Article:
California p.3


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California p.3

  1. 1. California: A History- Part 3<br />By: Twyla Gollery<br />
  2. 2. Los angeles Aqueduct: Muhalland<br />William Mulholland was the head of the L.A. department of water and power. <br />He built aqueducts and dams that allowed L.A. to continue to grow.<br />Mulholland built the Los Angeles Aqueduct, it took water from the Owens Valley and ran it 233 miles to L.A.<br />Mulhallands career was over when a dam he designed, the St. Francis Dam, collapsed and killed an estimated 450 were killed<br />Mulholland was able to give input on the Hoover Dam and the Colorado River Aqueducts<br />
  3. 3. Los angeles Aqueduct: owens valley<br />The Owens Valley lies in between the Sierra Nevada, the White Mountains and the Inyo Mountains <br />Before the Los Angeles Aqueduct, farmers used the water from the Owens Lake to  grow crops and raise livestock<br /> Owens Valley locals fought the Los Angeles Aqueduct plans, but officials still proceeded to make plans and built it<br />Once the Los Angeles Aqueduct was being used, much of Owens Valley became dry, farmers were unable to provide enough water to their plants and livestock and lost their lively hoods<br />
  4. 4. Los angeles Aqueduct: the aqueduct <br />This project began in 1908 and had the budget of $24.5 million, 5,000 workers were involved in construction of the aqueduct<br />The Los Angeles Aqueduct was finished in 1913 and is still in use today<br />The aqueduct uses only gravity to let the water travel from point A to point B<br /> Because of the hostility between Owen Valley residents and the aqueduct, the residents sabotaged parts of the aqueduct in the early days of it's use<br />
  5. 5. Los angeles Aqueduct: ‘a desert turned into an eden (l.a.)’<br />Originally Los Angeles is of a desert climate and not much can grow or thrive without assistance<br />After the Los Angeles Aqueduct was built, people in Los Angeles were able to grow and create large gardens<br />People did not conserve water and there was still a surplus of water<br />Investors who knew of the aqueduct before it was built bought property in the San Fernando Valley, they were able to use the surplus of water to water crops and livestock, making a good prophet <br />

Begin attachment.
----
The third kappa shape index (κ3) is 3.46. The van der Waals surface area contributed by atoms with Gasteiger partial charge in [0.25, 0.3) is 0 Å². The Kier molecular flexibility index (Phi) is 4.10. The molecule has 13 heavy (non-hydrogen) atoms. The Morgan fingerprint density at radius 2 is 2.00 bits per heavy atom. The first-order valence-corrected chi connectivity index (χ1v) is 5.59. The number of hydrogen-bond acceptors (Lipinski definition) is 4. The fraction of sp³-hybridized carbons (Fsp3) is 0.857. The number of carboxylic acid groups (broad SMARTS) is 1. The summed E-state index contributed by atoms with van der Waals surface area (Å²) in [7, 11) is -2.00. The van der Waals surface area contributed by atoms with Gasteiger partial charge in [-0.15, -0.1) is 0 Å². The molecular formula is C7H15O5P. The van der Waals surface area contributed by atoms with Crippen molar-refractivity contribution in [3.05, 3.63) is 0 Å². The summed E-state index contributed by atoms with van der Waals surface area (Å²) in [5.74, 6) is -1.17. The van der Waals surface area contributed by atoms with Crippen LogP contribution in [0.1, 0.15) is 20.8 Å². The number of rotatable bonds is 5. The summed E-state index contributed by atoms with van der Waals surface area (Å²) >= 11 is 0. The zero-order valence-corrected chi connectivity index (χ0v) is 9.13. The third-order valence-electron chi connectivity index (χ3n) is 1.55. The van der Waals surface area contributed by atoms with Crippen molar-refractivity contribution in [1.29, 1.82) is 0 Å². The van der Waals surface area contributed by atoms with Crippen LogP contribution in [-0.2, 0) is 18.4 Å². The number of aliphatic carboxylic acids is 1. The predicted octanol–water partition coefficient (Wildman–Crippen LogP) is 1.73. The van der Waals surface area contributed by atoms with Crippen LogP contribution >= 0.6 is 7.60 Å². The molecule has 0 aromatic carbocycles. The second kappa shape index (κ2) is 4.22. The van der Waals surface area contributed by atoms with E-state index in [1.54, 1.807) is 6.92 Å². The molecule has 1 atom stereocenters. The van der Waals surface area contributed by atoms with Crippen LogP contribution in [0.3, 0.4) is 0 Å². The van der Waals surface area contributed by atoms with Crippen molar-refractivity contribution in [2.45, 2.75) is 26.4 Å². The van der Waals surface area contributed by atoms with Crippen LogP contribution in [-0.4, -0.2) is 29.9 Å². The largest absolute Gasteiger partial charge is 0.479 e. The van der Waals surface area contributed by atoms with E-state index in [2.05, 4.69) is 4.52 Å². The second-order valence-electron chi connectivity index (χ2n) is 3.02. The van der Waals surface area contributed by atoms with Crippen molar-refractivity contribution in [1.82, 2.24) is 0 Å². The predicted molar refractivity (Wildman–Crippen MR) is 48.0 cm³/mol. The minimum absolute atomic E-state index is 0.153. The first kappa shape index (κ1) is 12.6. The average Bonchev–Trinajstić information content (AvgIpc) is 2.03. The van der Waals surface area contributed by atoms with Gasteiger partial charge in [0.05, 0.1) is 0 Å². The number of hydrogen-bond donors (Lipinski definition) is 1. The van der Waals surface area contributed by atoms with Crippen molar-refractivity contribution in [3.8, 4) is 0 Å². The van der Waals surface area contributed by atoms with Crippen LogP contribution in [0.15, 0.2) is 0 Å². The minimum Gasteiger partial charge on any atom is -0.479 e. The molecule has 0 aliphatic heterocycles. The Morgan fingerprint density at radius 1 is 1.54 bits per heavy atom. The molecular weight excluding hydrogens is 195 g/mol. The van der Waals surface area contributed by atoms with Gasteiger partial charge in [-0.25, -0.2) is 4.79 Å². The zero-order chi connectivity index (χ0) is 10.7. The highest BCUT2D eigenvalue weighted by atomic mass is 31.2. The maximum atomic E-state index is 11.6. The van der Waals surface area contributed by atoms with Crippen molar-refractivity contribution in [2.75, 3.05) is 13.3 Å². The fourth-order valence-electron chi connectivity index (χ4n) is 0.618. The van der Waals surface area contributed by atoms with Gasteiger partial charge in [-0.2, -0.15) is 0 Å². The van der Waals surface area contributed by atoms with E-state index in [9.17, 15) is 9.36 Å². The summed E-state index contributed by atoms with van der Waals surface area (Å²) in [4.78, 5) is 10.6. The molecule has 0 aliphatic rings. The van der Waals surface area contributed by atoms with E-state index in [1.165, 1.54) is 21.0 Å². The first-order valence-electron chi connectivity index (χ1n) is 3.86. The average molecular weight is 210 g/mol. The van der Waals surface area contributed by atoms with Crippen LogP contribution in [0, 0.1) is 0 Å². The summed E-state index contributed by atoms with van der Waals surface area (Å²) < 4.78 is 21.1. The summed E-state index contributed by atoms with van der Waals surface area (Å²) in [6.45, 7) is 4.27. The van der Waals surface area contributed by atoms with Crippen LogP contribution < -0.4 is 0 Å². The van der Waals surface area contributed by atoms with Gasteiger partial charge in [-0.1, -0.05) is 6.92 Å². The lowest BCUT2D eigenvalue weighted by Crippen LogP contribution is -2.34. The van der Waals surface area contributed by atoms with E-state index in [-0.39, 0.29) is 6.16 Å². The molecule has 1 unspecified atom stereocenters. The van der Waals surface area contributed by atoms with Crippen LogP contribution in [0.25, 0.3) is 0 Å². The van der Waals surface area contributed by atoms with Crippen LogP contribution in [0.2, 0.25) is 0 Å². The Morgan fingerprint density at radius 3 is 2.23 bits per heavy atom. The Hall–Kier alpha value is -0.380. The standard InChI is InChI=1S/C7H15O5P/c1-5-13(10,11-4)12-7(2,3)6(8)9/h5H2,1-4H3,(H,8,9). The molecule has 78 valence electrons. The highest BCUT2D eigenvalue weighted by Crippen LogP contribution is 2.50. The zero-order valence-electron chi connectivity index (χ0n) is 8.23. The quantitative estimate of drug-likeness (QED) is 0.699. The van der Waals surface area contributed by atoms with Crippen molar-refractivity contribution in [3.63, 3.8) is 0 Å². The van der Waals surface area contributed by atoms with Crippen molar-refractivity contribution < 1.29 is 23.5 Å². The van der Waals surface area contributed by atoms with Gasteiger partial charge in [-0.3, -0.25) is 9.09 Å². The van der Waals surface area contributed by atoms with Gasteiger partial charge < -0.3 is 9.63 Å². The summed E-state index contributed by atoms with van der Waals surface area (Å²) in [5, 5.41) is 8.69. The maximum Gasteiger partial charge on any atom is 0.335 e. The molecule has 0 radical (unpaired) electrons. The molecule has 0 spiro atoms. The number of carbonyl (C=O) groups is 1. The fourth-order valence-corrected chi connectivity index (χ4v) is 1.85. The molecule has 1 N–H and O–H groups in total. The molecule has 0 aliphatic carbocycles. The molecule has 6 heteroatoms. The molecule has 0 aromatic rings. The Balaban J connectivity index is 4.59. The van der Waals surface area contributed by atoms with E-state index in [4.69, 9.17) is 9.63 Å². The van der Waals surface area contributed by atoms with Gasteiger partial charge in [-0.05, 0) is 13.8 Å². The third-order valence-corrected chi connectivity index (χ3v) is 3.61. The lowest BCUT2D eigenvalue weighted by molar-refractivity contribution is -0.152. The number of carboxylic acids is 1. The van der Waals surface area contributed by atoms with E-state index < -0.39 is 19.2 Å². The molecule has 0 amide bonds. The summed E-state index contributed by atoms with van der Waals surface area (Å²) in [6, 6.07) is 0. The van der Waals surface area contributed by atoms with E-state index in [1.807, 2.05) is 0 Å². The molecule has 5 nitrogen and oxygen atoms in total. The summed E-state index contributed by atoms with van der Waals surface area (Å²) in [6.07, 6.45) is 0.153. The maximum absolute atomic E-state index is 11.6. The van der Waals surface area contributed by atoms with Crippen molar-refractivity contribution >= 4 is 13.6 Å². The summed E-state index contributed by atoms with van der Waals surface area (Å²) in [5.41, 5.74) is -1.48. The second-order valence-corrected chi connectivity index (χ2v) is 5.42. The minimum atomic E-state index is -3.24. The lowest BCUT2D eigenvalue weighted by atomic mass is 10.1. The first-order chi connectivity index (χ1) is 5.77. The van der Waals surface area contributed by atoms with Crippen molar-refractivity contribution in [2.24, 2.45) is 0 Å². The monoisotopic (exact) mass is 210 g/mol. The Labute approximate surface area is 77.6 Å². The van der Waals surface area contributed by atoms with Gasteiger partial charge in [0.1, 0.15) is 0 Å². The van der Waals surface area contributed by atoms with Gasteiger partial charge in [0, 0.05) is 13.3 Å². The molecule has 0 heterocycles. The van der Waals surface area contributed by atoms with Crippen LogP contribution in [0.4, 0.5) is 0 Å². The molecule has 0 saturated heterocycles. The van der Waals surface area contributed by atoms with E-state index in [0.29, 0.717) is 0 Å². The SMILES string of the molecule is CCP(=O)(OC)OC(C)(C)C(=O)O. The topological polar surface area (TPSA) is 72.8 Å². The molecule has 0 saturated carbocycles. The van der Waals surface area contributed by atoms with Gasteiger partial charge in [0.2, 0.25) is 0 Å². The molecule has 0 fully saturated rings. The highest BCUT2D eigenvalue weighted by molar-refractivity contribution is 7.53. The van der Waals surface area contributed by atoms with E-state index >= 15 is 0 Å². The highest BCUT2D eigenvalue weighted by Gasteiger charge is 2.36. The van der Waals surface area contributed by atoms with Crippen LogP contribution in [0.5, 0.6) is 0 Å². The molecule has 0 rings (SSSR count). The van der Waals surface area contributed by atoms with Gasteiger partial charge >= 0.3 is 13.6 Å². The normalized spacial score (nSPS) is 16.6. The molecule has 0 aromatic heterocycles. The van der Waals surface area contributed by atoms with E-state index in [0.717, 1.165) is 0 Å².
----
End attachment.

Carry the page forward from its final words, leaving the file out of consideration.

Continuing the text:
6. 6. The Pioneers: the french<br />The French began the idea of making a canal in Panama<br />‘The Great Frenchmen’ Ferdinand de Lesseps, who had designed the Suez Canal was put in charge<br />Ferdinand wanted to use the same method he had in Suez, building an all sea level canal<br />Panama’s heavy flow of rain, lack of technology, and mosquito related diseases caused the French to fail<br />As many as 22,000 workers were estimated to have died<br />
  7. 7. the Builders: The United states<br />John Franks Stevens developed plans for a lock and dam system to move ships above sea level and through the canal<br />Stevens realized that before he could get construction under, this lead to the most costly sanitation clean up on record for his time<br />After John Stevens resigned George Goethals was put in charge of this project<br />Under his supervision the canal was completed in 1914 ahead of schedule <br />The AA Ancon was the ship to pass through the canal<br />
  8. 8. The dangers of panama<br />Panama has two season's, wet and dry each has it's dangers<br />For workers of the panama canal death was usually caused by malaria, yellow fever(both caused by mosquito bites), and the chance of getting caught in a land slide while working in the canal<br />Foot rot was also a danger from being constantly wet and heat exhaustion while working, for the bottom of the canal would reach 120 degrees in the midafternoons<br />
  9. 9. The amazing feat’s of the panama canal<br />The Panama Canal is an engineering marvel<br />It is still in use today and can save a ship 8,000 miles of travel <br />A ship is raised through a level of locks that lift the ship up an amazing 80ft, the canal consists of three sets of locks<br />The canal also consists of artificial lakes and canals<br />Another channel is being built to allow even bigger cargo ships to pass though the canal<br />
  10. 10. work Cited:<br /><br /><br /><br /><br />Cadillac Desert: 1. Mulholland's Dream<br />A Man, A Plan, A Canal - Panama!<br />